In a data-rich blog post, MIDiA Research has described its 2020 metrics for the global recorded music industry. (See the infographic below.)
Total revenues for recorded music were $23.1-billion in MIDiA’s reckoning. Eight billion dollars of that went to independent labels and “Artists Direct” payments — artis direct can be considered micro-labels belonging to creators who distribute their music as sole proprietorship ventures, and receive royalty payments via digital distribution companies.
“The recorded music business is changing, and it is changing fast.” –Mark Mulligan, Managing Director, MIDiA Research
The whole indie bundle “strongly outperformed in the market,” according to Mark Mulligan, Managing Director of UK-based MIDiA Research. Conversely the three major labels as a group underperformed the market; Sony Music Entertainment was in line, while UMG (Universal Music Group) slightly underperformed and Warner Music Group led the decline.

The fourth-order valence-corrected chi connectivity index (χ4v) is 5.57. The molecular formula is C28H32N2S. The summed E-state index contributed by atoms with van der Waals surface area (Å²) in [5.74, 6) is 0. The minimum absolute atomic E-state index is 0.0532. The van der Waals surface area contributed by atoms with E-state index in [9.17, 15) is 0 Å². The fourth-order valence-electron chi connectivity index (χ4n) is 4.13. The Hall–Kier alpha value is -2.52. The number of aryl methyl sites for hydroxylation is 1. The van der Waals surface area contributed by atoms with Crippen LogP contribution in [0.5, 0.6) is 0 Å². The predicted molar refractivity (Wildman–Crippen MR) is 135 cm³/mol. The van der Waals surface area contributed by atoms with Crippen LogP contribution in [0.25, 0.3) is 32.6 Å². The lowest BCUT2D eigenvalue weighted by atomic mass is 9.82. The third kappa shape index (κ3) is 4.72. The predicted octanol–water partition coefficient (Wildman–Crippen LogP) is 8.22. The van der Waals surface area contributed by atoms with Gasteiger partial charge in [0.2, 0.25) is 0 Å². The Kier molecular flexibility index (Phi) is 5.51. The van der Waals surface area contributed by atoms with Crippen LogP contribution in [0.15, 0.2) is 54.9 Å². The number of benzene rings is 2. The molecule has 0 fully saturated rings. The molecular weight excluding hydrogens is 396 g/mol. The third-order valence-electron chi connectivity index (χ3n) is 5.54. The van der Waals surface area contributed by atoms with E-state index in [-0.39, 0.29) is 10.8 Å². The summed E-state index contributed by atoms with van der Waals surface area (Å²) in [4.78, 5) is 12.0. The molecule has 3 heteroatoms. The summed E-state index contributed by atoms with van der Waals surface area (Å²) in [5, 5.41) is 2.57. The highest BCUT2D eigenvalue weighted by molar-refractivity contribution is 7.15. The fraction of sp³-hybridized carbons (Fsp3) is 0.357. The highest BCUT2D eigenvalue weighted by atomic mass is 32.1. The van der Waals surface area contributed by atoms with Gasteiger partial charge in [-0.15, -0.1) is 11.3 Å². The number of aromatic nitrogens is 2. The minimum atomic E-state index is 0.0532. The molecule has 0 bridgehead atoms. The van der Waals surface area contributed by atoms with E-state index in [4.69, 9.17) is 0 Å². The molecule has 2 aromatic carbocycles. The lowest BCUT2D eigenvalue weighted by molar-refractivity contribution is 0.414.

Indie labels and artists took 31.5% of the total global market in 2020, a 27% lift from 2019. At the same time, major-label market share dropped 65.5% in 2020.
Even within the large and complex indie group, variations were revealed through MIDiA’s custom research. The trend of large vx. small held true for indies as a whole: “Within the sector there was a massive diversity of growth rates, with smaller, newer indies tending to grow faster than the market (some dramatically so) and larger, more established indies growing below the market rate.”
MIDiA has been tracking the indie-label and indie-artist growth curve for some time. This latest report characterizes the situation as “The unstoppable rise of independent artists.” It’s a two-year trend at least; Mark Mulligan says that indies were the stand-out story in 2019, and the trend accelerated in 2020. Last year artist-direct earnings broke the $1-billion threshold for the first time.